Background: Tuberculosis (TB) continues to be one of the major causes of illnesses and deaths worldwide. Currently, it is estimated that about one-third of the world population is infected with TB. Early effective diagnosis and treatment are crucial to reduce mortality, morbidity and transmission of TB. Tuberculin skin test (TST) has been widely used as a screening test for TB and has contributed substantially for generating valuable epidemiological information on infection trends and on the magnitude of disease. Tuberculosis low incidence countries of Western Europe and USA use TST for screening TB among migrant population from high endemic countries of Africa and Asia. For example, it is a normal procedure for students from TB endemic countries coming to Norway to undergo TST, and skin induration of ≥10mm is considered positive for infection. However, it is not well established that skin induration of ≥10mm is an indication of clinical disease, infection, or exposure to environmental mycobacteria in TB high endemic countries such as Ethiopia. Therefore, the objective of this study was to compare the size of TST indurations in individuals with active TB, their household contacts and community controls and to optimize the cut-off point for the diagnosis/ suspecting of active TB in endemic setting, Ethiopia.
Methods: In a health facility-based cross-sectional study, smear positive pulmonary TB (PTB) patients were recruited consecutively from selected health institutions, whereas their household contacts were traced back using the index cases. Community controls were also selected randomly from households neighboring index cases. Sputum was collected from all patients for AFB staining and culture. Provider initiated HIV testing and counseling was done for all participants and participants who were negative for HIV infection were included. Participants were also tested by TST and QuantiFERON®-TB Gold In Tube test (QFT-GIT). In addition, chest X-ray was done for household contacts and community controls with TST results ≥ 10mm.
Results: a total of 224 study participants, 50 smear positive PTB patients, 96 household contacts and 78 community controls were included in this study. All smear positive PTB patients who had skin test results (n= 48) had skin test induration ≥10mm, while 44(91.7%) had skin test induration ≥ 15 mm. Among 88 household contacts who had skin test results, 64 (72.2%) had skin test induration ≥10mm, while 58(65.9%) had skin induration ≥ 15 mm. Among 75 community controls who had skin test results, 35 ( 46.7%) had skin test induration ≥ 10 mm , while 26(34.7%) had skin test induration ≥ 15 mm. The mean size of TST induration was significantly higher in TB patients (18.1mm) compared to that of household contacts (13.6 mm) and community controls ( 7.9 mm) (p< 0.001).. The mean size of skin test induration was higher in individuals who had BCG scar compared to individuals without BCG scar in household contacts and community controls (p< 0, 05). Among 44 TB patients who had QFTGIT results, 36 (81.8%) had ≥ 0.35 IU/ml of IFN- level. Out of 91 household contacts and 58 community controls who were tested by QFTGIT, 64(70, 3%) and 32(55.2%) had ≥ 0.35 IU/ml of IFN level, respectively. The mean level of IFN- was 4.68 IU/ml in TB patients, 4.90 IU/ml in contacts and 2.62 IU/ml in community controls. The difference in the mean level of IFN- in TB patients and community controls as well as in household contacts and community controls were also significant (p<0.05). The mean level of IFN- did not differ by BCG status or by socio-demographic characteristics of the study participants. .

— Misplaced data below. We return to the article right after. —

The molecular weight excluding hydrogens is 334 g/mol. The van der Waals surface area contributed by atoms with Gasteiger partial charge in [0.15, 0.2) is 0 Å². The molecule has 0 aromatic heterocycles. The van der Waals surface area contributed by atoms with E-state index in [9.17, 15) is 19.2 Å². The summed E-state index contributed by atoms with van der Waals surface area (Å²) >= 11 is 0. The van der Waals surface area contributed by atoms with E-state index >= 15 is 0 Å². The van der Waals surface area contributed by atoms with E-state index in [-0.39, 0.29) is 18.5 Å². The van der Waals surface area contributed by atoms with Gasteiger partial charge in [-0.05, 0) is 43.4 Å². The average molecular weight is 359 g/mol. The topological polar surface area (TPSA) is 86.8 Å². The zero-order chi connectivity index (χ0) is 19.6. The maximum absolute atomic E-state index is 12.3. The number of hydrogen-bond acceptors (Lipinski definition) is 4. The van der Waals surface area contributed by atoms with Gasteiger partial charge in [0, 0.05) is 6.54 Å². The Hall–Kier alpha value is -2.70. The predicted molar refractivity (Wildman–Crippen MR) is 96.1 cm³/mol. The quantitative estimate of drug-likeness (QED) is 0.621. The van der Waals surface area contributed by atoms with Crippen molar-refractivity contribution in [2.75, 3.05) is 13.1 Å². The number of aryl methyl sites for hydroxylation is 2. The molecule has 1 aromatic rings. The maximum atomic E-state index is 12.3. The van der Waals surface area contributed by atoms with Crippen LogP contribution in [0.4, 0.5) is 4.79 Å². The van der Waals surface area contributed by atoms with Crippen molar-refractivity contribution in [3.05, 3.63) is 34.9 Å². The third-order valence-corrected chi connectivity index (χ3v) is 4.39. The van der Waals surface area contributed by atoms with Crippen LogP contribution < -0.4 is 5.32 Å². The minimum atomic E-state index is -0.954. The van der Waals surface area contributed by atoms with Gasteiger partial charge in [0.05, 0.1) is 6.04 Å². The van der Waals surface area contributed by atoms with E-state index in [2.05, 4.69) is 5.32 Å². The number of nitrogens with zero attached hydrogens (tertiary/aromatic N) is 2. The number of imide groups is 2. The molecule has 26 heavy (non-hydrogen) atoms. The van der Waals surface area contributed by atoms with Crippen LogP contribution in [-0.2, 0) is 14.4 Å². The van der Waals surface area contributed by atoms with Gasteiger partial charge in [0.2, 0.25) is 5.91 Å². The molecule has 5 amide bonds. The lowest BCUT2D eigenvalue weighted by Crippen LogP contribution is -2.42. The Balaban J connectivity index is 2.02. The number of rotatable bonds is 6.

Using sputum culture as a reference test skin test induration ≥ 10 mm was found to be 100% sensitive in identifying TB patients, while the sensitivity was 91.7% at skin test induration ≥ 15 mm. Considering QFT-GIT as reference test in contacts, at skin test indurations ≥ 8mm, 10mm, 11mm and 15 mm, the sensitivities were found to be 95%, 91.7%, 83.3% and 81.7% , respectively, while the specificity was 68% in all cases. In community controls, at skin test indurations ≥ 10 mm and 15 mm, the sensitivities were found to be 81.3% and 65.6%, respectively, while the respective specificities were 80.8%, 88.5% and 100%. Among 40 household contacts who had chest X-ray results, 2(5%) were found to be active TB cases.
Conclusion: To our knowledge, this is the first study to compare TST skin induration in culture confirmed pulmonary TB patients, household contacts, and community controls in Ethiopia. The majority (91.7%) of smear positive TB patients had skin test induration ≥ 15 mm. Moreover, the specificity of the TST was found to be 100% at skin test induration ≥15 mm in community controls who had no known exposure to TB. Since, a test with high specificity is more useful in areas with a high prevalence of disease, skin test induration ≥ 15 mm seems to be optimal for suspecting active TB and recommending chest X-ray in individuals without symptoms suggestive of active TB, while skin test induration ≥ 10 mm seems optimal to suggest Mtb infection in household contacts of TB patients.